https://www.npr.org/2021/02/08/965483266/-15-minimum-wage-would-reduce-poverty-but-cost-jobs-cbo-says

Hawley's recommendation is just another move by Republicans to buy votes.  In a sign of moving to the left, frankly, they're wasting their time. They'll never out-promise the Democrats in giveaways who have been playing that game for decades.  Unfortunately, the whole country is moving there for free stuff for everyone.  That will break the bank and impoverish the country. 

It's also a stupid idea.  All that will happen is that employers will keep wages down telling their employees that the government is making up the difference in their pay.  Of course, the rest of us will have to make up the difference for $200 billion dollars when we already are paying half the budget with printed money.   Who thinks of these things? Hawley should become a Democrat.

 14 
 on: February 24, 2021, 10:15:23 pm 
Started by wagabundo - Last post by Balafre
Yes, it's been out for months and there's a distinct absence of independent information on this, even now.
I think the 55mm was/is a bigger liability to the system than the 80 mm mk1 and a fast optically correct 55mm that allows subject isolation would be far more valuable.
Sadly my experience is that the German word for 'deaf' is "Schneider"...!

 15 
 on: February 24, 2021, 10:13:28 pm 
Started by wagabundo - Last post by Balafre
Yes, it's been out for months and there's a distinct absence of independent information on this, even now.
I think the 55mm was/is a bigger liability to the system than the 80 mm mk1 and a fast optically correct 55mm that allows subject isolation would be far more valuable.
Sadly my experience is that the German word for 'deaf' is 'Schneider"...!

 16 
 on: February 24, 2021, 10:10:43 pm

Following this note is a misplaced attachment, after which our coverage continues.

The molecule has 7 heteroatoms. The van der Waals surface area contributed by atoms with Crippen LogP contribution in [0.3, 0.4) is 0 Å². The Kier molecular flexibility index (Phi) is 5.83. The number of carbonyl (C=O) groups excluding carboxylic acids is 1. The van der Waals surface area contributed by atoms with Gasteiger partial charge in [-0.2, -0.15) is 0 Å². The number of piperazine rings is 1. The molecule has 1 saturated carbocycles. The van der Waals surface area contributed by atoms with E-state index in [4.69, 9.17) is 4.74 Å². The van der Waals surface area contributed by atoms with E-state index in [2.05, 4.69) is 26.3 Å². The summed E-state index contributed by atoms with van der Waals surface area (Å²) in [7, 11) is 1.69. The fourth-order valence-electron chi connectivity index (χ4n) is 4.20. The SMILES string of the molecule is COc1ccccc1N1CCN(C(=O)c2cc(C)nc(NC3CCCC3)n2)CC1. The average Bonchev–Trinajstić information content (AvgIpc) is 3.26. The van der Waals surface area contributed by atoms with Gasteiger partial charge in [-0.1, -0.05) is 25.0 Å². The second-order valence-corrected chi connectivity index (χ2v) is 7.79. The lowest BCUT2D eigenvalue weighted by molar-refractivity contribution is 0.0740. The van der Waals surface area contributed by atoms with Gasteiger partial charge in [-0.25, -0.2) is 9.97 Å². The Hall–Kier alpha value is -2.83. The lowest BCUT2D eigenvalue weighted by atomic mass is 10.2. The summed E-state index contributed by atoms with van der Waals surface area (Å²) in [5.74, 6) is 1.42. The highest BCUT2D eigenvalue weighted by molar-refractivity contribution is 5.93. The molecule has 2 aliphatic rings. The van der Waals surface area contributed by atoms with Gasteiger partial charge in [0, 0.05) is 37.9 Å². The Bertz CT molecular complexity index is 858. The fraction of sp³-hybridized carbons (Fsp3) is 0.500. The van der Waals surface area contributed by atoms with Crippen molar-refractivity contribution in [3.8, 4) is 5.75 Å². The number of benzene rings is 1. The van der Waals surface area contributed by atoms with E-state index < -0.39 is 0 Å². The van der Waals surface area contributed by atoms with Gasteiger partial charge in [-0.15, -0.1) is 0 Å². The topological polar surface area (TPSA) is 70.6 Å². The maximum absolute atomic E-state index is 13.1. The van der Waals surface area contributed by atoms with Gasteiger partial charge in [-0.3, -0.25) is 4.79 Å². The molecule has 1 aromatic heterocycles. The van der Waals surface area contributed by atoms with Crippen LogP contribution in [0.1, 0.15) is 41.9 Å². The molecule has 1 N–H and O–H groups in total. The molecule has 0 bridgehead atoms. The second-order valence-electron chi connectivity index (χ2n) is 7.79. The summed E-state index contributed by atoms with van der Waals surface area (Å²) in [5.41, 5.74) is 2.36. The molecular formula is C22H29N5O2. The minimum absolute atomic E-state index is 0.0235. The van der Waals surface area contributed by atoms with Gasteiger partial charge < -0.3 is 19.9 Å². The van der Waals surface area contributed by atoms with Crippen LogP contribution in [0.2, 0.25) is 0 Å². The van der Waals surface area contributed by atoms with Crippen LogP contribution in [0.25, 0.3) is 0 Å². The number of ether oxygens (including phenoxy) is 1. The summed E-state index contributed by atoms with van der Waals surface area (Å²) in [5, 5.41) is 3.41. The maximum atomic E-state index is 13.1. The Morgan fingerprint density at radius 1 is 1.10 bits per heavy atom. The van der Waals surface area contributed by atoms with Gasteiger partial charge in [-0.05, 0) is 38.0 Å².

Started by simonlyphotography - Last post by simonlyphotography
No rush bump!

 17 
 on: February 24, 2021, 08:40:32 pm 
Started by Michael West - Last post by degrub
Some roads were just meant for manual shift ! ;D

 18 
 on: February 24, 2021, 08:08:01 pm 
Started by EricWHiss - Last post by EricWHiss
Sale pending on 90mm Lens, Sinar P3 adapter

 19 
 on: February 24, 2021, 07:25:55 pm 
Started by TonyW - Last post by HarveyM43
Glad you had a chance to look through the links. I'll just add a quick note that besides controlling the X & Y directions the Z direction (height) can adversely your readings. The thicker your guide base is the greater the cross-talk from adjacent column patches.   

 20 
 on: February 24, 2021, 07:11:35 pm 
Started by Jeremy Roussak - Last post by TechTalk
If I was an attorney in Texas, I'd consider starting a class action lawsuit on behalf of everyone that was affected based on gross negligence by the State of Texas and the utilities that failed. This has happened before in 1989 and 2011 and they both failed to take action to prevent what occurred to citizens and customers despite clear warnings. I would seek reimbursement for any utility payments and cancelation of any unpaid balances plus damages.